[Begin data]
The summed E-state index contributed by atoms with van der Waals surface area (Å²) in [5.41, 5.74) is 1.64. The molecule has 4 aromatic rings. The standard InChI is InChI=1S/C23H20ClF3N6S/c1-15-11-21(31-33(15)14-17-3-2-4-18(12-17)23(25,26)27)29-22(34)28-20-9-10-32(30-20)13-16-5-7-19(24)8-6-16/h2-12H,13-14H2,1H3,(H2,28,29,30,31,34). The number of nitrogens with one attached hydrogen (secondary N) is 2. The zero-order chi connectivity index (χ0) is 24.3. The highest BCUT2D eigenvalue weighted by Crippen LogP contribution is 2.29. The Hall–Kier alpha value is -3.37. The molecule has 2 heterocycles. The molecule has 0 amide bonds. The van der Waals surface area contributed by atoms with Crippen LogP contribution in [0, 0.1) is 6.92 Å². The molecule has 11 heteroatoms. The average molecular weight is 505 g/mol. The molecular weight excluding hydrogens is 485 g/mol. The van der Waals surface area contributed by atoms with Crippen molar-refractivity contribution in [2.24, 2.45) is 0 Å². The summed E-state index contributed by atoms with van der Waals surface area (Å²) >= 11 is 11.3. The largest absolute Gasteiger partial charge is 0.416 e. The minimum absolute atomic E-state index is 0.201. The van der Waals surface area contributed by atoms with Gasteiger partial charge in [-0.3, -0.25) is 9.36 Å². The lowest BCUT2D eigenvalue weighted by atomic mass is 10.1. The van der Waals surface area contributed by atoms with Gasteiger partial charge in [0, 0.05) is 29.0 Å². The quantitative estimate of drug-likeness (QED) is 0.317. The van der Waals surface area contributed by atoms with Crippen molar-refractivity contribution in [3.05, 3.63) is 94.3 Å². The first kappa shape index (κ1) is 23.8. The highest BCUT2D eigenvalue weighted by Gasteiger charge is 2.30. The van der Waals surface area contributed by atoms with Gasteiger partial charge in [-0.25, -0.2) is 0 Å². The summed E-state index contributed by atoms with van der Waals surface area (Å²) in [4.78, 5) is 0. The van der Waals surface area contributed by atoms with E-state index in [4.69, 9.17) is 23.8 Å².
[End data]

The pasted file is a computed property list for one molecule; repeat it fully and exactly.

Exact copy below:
The summed E-state index contributed by atoms with van der Waals surface area (Å²) in [5.41, 5.74) is 1.64. The molecule has 4 aromatic rings. The standard InChI is InChI=1S/C23H20ClF3N6S/c1-15-11-21(31-33(15)14-17-3-2-4-18(12-17)23(25,26)27)29-22(34)28-20-9-10-32(30-20)13-16-5-7-19(24)8-6-16/h2-12H,13-14H2,1H3,(H2,28,29,30,31,34). The number of nitrogens with one attached hydrogen (secondary N) is 2. The zero-order chi connectivity index (χ0) is 24.3. The highest BCUT2D eigenvalue weighted by Crippen LogP contribution is 2.29. The Hall–Kier alpha value is -3.37. The molecule has 2 heterocycles. The molecule has 0 amide bonds. The van der Waals surface area contributed by atoms with Crippen LogP contribution in [0, 0.1) is 6.92 Å². The molecule has 11 heteroatoms. The average molecular weight is 505 g/mol. The molecular weight excluding hydrogens is 485 g/mol. The van der Waals surface area contributed by atoms with Crippen molar-refractivity contribution in [2.24, 2.45) is 0 Å². The summed E-state index contributed by atoms with van der Waals surface area (Å²) >= 11 is 11.3. The largest absolute Gasteiger partial charge is 0.416 e. The minimum absolute atomic E-state index is 0.201. The van der Waals surface area contributed by atoms with Gasteiger partial charge in [-0.3, -0.25) is 9.36 Å². The lowest BCUT2D eigenvalue weighted by atomic mass is 10.1. The van der Waals surface area contributed by atoms with Gasteiger partial charge in [0, 0.05) is 29.0 Å². The quantitative estimate of drug-likeness (QED) is 0.317. The van der Waals surface area contributed by atoms with Crippen molar-refractivity contribution in [3.05, 3.63) is 94.3 Å². The first kappa shape index (κ1) is 23.8. The highest BCUT2D eigenvalue weighted by Gasteiger charge is 2.30. The van der Waals surface area contributed by atoms with Gasteiger partial charge in [-0.25, -0.2) is 0 Å². The summed E-state index contributed by atoms with van der Waals surface area (Å²) in [4.78, 5) is 0. The van der Waals surface area contributed by atoms with E-state index in [4.69, 9.17) is 23.8 Å².